A spatial networks tool for community economic development
All too often economic development happens with groups of people who know one another. When this happens, certain people are left out of the decision making process. The challenge then is to involve people who are not always at the table, but have a lot of knowledge about their communities. Our approach is designed with this specific goal in mind. This website presents an approach for successful community economic development to assist with the identification and engagement of people whose voices have not been incorporated into economic development. Successful community economic development necessitates harnessing all possible skill sets and resources of a place. Our approach is based on the assumption that all communities have untapped human resources and skills central to the economic success of a place. It effectively identifies and harnesses local skills, strengths, and abilities related to community and economic development in rural communities. Using baseball as a metaphor, our website presents tools for successful community economic development and guides visitors to adapt this approach to work in their communities. These tools include a description of a process for community engagement and strength mapping; an entrepreneurship survey; and an online business mapping tool. The website also contains the final project report which details the methods and findings of our research project.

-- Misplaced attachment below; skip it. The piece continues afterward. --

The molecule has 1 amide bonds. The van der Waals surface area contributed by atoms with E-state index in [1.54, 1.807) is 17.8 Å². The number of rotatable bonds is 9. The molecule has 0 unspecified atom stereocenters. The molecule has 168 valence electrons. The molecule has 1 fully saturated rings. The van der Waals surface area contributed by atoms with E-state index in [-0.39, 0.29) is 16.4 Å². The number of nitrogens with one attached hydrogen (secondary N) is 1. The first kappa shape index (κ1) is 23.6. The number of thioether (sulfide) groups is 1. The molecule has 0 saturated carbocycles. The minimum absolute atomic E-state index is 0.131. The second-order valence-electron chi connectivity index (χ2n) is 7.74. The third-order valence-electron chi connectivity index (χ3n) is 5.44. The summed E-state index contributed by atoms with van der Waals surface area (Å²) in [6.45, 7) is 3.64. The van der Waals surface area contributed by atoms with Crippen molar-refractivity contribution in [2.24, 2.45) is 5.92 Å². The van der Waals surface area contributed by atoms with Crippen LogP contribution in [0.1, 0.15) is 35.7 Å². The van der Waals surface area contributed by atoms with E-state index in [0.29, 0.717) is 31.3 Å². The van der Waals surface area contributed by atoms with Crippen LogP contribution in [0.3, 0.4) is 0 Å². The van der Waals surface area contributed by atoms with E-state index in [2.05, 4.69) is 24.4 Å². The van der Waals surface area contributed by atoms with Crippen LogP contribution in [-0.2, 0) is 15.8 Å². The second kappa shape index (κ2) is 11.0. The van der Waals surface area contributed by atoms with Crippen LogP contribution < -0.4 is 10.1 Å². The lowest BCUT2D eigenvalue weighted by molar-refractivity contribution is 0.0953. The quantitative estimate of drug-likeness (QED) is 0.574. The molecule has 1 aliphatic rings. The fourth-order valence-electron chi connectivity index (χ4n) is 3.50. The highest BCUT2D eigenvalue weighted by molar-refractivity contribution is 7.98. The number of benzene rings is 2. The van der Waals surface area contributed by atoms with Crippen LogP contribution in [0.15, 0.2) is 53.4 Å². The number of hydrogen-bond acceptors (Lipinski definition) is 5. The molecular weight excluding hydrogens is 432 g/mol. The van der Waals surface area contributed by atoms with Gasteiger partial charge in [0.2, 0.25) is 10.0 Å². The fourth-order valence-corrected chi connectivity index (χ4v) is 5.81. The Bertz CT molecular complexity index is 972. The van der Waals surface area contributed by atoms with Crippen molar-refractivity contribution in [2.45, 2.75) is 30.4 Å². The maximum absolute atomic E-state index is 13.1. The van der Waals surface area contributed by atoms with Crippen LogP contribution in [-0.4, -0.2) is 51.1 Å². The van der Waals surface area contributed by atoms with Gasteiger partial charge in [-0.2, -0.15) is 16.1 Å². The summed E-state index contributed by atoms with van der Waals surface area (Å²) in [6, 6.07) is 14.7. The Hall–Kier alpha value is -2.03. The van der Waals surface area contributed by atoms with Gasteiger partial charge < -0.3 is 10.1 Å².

This project employed a mixed method sociospatial approach to better understand rural entrepreneurship and to examine experiences and social network structures associated with ethnic entrepreneurs in Mendocino County, California. A sociospatial approach involves active consideration of space, place and social indicators in a holistic fashion. This project relied upon the combined efforts of the California Center for Rural Policy, the Institute for Spatial Analysis, and a partnership with a local Mendocino County Latino-focused non-profit.
Entrepreneurship can be an especially useful upward mobility tool for ethnic populations, however, they are often disconnected from the efforts of economic development agencies and service providers. Much research has shown that ethnic populations tend to not trust non-ethnic service providers, indicating the necessity of culturally sensitive economic development practices. A supportive community, available assistance, training, and capital, as well as access to networks are important issues to consider in the development and implementation of culturally sensitive economic development practices.
Through the use of public participation geographic information systems, survey research, and statistical and spatial analysis, we develop a better understanding of issues important to ethnic business owners, how they work to achieve success in rural environments, and what strengths they bring to the larger community. The result is a model for effective engagement in community and economic development for non-majority and ethnic groups who may not be at the table.